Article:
We walked into the little dimly lit chapel on the Morningside Heights area of New York City for the early service of Immanuel Presbyterian Church. We are late. So it takes me a moment to glance around the room and suddenly notice…I’m a racial minority. I’m one of only a handful of non-Asian Americans…..
This Spring Break trip with my campus ministry (Reformed University Fellowship- RUF) was something which evoked many different prayers in the months prior to it. College can be a time when life is so consumed with self-infatuation. It was my desire to get out of my bubble and expand my minimal view of God’s kingdom and have the opportunity to receive a taste of His big picture. It was my continual prayer that our eyes would truly be open to new ideas about His kingdom, and that the Holy Spirit would be at work within all of us. God, in His faithfulness, answered that prayer and this would be a trip that would genuinely “rock our world.”
I am from Jackson, Mississippi and have grown up in a family where the phrase “bring them up in the nurture and admonition of the Lord” was not just a phrase, but a life-style. I am also thankful for the blessing of my church. What an amazing foundation it provided for my life. I realized on our trip that my church, while wonderfully rich in its teachings, did not provide me with the same view of the kingdom as the one in which we attended at Immanuel Presbyterian. I recall looking around the room and thinking, “this is what Heaven is going to look like.” For me to grow up in a church which is 98% middle/upper class white people, being the minority was a totally new, and surprisingly refreshing, experience. We were privileged to take the sacrament of the Lord’s Supper that Sunday, and as I soaked in the scene around me, I noticed the passion on the congregation’s expressions. Worship was not just “the socially acceptable thing to do on Sundays”, but it appeared that most people had to make a huge effort to get there. In Mississippi, there are as many churches as gas stations, but that was not the case in New York.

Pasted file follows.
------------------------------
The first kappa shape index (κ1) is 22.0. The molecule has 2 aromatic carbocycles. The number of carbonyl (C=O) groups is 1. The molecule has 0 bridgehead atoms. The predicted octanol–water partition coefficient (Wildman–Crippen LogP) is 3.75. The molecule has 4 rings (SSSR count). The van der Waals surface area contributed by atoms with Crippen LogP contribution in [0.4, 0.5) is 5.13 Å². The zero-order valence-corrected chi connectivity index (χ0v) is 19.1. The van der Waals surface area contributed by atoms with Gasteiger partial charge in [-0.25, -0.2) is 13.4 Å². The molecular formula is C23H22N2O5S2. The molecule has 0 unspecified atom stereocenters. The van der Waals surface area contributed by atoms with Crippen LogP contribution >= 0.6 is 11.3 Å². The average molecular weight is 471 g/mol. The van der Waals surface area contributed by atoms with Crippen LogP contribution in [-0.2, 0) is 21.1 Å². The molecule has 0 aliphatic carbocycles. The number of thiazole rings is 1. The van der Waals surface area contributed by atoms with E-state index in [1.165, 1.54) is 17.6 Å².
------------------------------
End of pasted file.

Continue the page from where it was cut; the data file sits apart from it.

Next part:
That experience caused me to wonder, if the Kingdom of God is NOT about the breaking down of superficial walls that separate God’s image bearers, then what is it? I had the opportunity to worship with people from all kinds of cultural, social, and economical backgrounds. I am NO better than any of these people because they are different than me. That was more apparent to me than any other point in my life. We pray most Sundays “Thy will be done on Earth as it is in Heaven.” Immanuel was a “little slice of heaven” for me that day.
It was my desire that the issues the Lord placed on my heart would not flee my thoughts as soon as I entered back into my college realm. I wanted to continue to struggle and wrestle with these questions. My desire had become to break down these barriers that are so present in a large SEC school. Why is it that we are so uniform throughout our lives? By God’s grace and Christ’s blood, we will all be in Heaven together. Uniformity will be left here on earth, and we will worship in diversity with Christians of ALL kinds. The answer to all my inquiries lies in the gospel, for the gospel is not just a book to put beside your bed at night, but the gospel IS power; power in which Christ equips us to advance His kingdom to all the ends of the earth.
“For by grace….not to think of himself more highly than he ought to think....For as in one body we have many members, and the members do not all have the same function, so we, though many, are one body in Christ, and individually members of one another.” Romans 12:3-4
Lauren Wade is a junior, Pre-Dentistry major at The University of Mississippi and very involved in her campus ministry there, RUF.